But I'm sure they're quite good at fund-raising; I've hear wonderful tales about their fund-raising. In fact, something quite interesting that I heard the other day indirectly from Neil: Harry Browne is criticizing _me_ as one of the people who was damning him for his fund-raising and odd campaign spending practices. Well, I never did. I would have. I would have been happy to, because of what I have heard from Vin Suprynowicz and Neil Smith and other people. But it didn't happen.
So, National is giving us enemies lists and fund-raising corruption, among other pleasures of politics. Heck, they're headquartered in the Watergate, after all! What are we going to do with these people? They think that success is raising a lot of money whether it goes to any good cause or not. They think that success is being invited to the cocktail parties with the Democrats and the Republicans. They think that success is having libertarianism favorably mentioned in the Washington Post.
OK, if I were favorably mentioned in the Washington Post, I would do everything I could to change my ways! Wouldn't you? Who wants to be favorably mentioned by people who think that every bit of dissent is _hate_speech_? Who think that anyone who is not a Republican or a Democrat or in the mainstream is some sort of crazy? No. No thank you. Hunh-unh. No thanks.
We try very hard to be acceptable. The national party is trying to be acceptable and there's nothing wrong with that. It's human. I mean we want to be accepted from the moment we're born. But the question is, to whom do we want to be acceptable?
I don't want to be acceptable to the same people that the national party wants to be acceptable to. I want to be acceptable to you guys. And I want you to be acceptable to me, because we are going to need each other some day. I want to be with you when we prepare.
I don't care whether you're preparing even for the same eventuality that I'm preparing for. I don't care if you're a pacifist. There is room for many differences. But we've got a role to play, and it's we, not national, who are going to play that role.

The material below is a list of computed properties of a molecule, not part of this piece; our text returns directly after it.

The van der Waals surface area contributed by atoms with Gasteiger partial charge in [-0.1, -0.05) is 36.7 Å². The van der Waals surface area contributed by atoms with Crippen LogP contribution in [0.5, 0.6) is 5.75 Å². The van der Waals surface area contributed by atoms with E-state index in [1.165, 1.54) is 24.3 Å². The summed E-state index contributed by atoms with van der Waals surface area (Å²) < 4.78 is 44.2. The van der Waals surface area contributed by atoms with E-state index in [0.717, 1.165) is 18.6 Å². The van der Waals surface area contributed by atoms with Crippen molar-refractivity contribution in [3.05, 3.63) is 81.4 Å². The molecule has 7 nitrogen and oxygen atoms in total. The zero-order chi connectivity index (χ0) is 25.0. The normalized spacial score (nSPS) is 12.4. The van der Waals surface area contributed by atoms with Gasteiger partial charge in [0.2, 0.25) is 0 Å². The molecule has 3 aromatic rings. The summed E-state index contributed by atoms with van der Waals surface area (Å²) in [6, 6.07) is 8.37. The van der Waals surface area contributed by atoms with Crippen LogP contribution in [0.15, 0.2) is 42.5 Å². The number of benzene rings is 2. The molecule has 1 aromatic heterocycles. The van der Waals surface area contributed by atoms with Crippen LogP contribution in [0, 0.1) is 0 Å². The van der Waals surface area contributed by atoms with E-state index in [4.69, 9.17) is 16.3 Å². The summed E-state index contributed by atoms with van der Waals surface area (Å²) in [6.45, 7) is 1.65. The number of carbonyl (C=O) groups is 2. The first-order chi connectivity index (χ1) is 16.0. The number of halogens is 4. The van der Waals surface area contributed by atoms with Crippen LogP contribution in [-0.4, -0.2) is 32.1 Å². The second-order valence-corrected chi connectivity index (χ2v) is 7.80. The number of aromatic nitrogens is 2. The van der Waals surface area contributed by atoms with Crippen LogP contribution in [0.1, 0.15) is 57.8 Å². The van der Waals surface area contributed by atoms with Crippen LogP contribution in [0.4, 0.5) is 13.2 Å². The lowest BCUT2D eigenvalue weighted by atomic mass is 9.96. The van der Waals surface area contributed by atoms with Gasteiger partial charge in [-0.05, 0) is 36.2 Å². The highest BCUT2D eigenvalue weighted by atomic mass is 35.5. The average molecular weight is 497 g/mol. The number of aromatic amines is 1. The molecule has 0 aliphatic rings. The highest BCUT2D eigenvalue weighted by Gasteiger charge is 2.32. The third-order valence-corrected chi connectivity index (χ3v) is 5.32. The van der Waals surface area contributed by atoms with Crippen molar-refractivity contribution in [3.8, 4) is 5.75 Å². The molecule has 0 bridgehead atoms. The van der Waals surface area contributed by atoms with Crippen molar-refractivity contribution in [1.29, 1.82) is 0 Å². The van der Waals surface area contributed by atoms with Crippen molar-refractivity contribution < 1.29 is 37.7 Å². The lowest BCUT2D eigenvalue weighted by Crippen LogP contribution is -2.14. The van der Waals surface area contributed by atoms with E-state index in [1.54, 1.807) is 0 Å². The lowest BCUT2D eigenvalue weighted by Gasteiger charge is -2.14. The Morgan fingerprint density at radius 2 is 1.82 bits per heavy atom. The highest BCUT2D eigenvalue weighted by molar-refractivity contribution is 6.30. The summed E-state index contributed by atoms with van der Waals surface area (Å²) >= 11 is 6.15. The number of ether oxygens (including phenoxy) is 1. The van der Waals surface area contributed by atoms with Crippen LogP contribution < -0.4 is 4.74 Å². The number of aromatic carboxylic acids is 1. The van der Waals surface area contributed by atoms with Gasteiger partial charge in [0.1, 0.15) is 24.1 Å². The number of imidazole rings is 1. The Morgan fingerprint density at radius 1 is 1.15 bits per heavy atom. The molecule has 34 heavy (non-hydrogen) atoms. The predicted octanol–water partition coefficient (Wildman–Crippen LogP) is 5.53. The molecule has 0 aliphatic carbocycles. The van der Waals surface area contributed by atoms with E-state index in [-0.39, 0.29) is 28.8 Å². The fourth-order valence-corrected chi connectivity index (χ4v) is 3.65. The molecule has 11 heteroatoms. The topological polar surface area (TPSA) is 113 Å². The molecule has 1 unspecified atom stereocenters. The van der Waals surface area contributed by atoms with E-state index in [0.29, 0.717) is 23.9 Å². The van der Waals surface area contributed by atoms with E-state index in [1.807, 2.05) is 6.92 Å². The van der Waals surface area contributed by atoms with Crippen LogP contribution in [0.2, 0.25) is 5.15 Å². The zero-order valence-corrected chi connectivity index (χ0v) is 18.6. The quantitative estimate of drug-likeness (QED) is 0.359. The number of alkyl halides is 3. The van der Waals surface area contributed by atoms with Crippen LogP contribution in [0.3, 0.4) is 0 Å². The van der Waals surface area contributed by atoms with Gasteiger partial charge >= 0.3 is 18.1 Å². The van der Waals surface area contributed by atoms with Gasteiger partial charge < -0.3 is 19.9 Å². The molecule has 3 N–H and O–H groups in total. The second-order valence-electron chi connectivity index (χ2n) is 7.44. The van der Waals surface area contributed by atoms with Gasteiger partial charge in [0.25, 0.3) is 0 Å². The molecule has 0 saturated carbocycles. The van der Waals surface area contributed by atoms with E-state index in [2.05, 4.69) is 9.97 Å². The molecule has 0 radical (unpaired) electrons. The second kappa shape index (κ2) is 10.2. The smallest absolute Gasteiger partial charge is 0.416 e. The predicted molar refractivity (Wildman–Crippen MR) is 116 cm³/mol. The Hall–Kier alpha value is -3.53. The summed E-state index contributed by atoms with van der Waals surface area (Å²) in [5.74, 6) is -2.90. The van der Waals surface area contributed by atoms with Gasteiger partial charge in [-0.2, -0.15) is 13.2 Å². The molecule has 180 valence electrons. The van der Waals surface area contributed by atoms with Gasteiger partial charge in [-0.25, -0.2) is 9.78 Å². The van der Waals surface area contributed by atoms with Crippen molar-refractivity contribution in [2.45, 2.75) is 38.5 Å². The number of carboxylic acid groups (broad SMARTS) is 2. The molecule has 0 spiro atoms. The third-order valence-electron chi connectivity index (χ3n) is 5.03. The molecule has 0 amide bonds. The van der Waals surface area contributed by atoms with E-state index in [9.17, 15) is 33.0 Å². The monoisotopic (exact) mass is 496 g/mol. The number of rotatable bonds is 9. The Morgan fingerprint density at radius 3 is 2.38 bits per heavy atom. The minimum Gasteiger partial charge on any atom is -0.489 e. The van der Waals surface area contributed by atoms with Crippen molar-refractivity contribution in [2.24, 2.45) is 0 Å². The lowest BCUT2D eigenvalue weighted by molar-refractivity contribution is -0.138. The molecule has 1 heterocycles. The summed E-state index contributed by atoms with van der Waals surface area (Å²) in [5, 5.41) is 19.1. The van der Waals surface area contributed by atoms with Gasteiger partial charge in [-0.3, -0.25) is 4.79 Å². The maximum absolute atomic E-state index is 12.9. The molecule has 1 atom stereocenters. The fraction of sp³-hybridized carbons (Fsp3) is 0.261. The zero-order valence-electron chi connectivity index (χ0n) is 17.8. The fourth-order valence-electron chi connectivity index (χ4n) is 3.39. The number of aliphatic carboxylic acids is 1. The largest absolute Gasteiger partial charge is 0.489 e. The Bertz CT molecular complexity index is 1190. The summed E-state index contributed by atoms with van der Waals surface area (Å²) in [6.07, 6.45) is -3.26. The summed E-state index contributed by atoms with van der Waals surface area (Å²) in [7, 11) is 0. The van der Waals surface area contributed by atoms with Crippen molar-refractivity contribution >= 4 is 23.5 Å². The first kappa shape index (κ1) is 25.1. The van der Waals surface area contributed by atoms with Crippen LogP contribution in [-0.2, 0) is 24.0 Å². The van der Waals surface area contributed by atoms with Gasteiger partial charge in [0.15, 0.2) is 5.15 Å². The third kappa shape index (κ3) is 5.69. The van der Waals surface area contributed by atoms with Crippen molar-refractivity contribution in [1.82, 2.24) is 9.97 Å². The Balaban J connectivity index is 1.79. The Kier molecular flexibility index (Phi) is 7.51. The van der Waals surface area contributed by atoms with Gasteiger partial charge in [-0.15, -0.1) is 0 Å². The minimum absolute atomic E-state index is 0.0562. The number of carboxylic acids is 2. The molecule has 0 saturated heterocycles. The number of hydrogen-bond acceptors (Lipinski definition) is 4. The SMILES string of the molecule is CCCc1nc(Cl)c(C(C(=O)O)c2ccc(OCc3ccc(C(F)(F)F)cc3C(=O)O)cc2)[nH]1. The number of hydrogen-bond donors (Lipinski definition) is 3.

Something is going to happen. I wish I could tell you what it was. I've been talking to people and everybody's going through the same thing -- "Well, I think it might be this", "I think it might be that", "I think it might be the other" -- we don't know. But it's coming. Whether it breaks with the suddenness of an earthquake, or whether it comes like a storm that you can see rolling toward you for hours, it _is_ coming.
And the big question for all of us, when this hits, is, "Do I want to be polite and acceptable or do I want to be FREE?"
Free, of course! I mean, it's easy, right? It's easy! So let's do it! I have absolute confidence you guys are going to be _able_ to do it. And when it all comes down, I want to be here, if not physically in Arizona, I want to be in your virtual community.
So thank you for your guts. And thank you for having me here. And thank you for being brave enough to talk about things that National doesn't want you to talk about, and to do things that National doesn't want you to do. My congratulations and gratitude to all of you.
***** NOTE on the health care database: I have since been fiercely corrected on this point. I may have been overstating the present danger of such a database, though I believe the danger remains grave for the near future.
The health care bill (available from the Library of Congress' Thomas web site as HR 3101 or Public Law 104-191) establishes a federal database for reporting medical fraud and abuse. I don't believe this is the problem, however it was part of the confusion. Later, in Sections 1171-1175, the bill outlines a plan for the Secretary of Health and Human Services to set standards for the electronic transmission of all health care data. These "standards" do not constitute a database, and I thank the critic who corrected me on that issue. However, the secretary is directed to set one standard _by which all medical data will be electronically communicated_. The standard must include a "unique identifier" for every individual whose medical information is ever transmitted (Sec. 1173). In doing that, Congress is clearly allowing the Clinton administration to create a de facto single, nationwide system to which federal (and other) bureaucrats will have easy access, almost certainly via our social security numbers. If this does not rapidly become the feared federal database, it will nevertheless allow the government, researchers and others to run rampant through the various private or state databases that will use the federally defined standard. I regret any confusion. But I urge you to keep your eyes open and your heads up...not that it will do you much good when bureaucrats are secretly slurping your medical data -- law or no law -- into their computers.
(c)Claire Wolfe 1997
America is at that awkward stage. It's too late to work
within the system, but too early to shoot the bastards.
-- Claire Wolfe, "101 Things To Do 'Til the Revolution"